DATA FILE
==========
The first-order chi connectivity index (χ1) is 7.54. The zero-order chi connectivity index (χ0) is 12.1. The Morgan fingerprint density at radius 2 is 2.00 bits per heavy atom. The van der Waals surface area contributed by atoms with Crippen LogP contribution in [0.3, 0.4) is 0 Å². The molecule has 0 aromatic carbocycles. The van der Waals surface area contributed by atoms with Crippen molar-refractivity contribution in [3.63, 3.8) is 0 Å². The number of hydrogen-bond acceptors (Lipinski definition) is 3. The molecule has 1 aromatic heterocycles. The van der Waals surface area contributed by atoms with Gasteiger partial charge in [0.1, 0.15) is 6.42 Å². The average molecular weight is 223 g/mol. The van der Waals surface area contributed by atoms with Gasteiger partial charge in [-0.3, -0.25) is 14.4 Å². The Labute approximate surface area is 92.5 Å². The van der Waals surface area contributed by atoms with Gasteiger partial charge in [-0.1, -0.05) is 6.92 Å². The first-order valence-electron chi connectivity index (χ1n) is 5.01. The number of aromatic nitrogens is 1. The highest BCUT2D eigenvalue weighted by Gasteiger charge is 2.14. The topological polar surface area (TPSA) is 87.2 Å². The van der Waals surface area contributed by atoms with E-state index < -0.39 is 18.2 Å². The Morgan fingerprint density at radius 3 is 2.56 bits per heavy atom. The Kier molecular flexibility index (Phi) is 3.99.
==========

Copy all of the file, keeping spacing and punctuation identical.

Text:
The first-order chi connectivity index (χ1) is 7.54. The zero-order chi connectivity index (χ0) is 12.1. The Morgan fingerprint density at radius 2 is 2.00 bits per heavy atom. The van der Waals surface area contributed by atoms with Crippen LogP contribution in [0.3, 0.4) is 0 Å². The molecule has 0 aromatic carbocycles. The van der Waals surface area contributed by atoms with Crippen molar-refractivity contribution in [3.63, 3.8) is 0 Å². The number of hydrogen-bond acceptors (Lipinski definition) is 3. The molecule has 1 aromatic heterocycles. The van der Waals surface area contributed by atoms with Gasteiger partial charge in [0.1, 0.15) is 6.42 Å². The average molecular weight is 223 g/mol. The van der Waals surface area contributed by atoms with Gasteiger partial charge in [-0.3, -0.25) is 14.4 Å². The Labute approximate surface area is 92.5 Å². The van der Waals surface area contributed by atoms with Gasteiger partial charge in [-0.1, -0.05) is 6.92 Å². The first-order valence-electron chi connectivity index (χ1n) is 5.01. The number of aromatic nitrogens is 1. The highest BCUT2D eigenvalue weighted by Gasteiger charge is 2.14. The topological polar surface area (TPSA) is 87.2 Å². The van der Waals surface area contributed by atoms with E-state index < -0.39 is 18.2 Å². The Morgan fingerprint density at radius 3 is 2.56 bits per heavy atom. The Kier molecular flexibility index (Phi) is 3.99.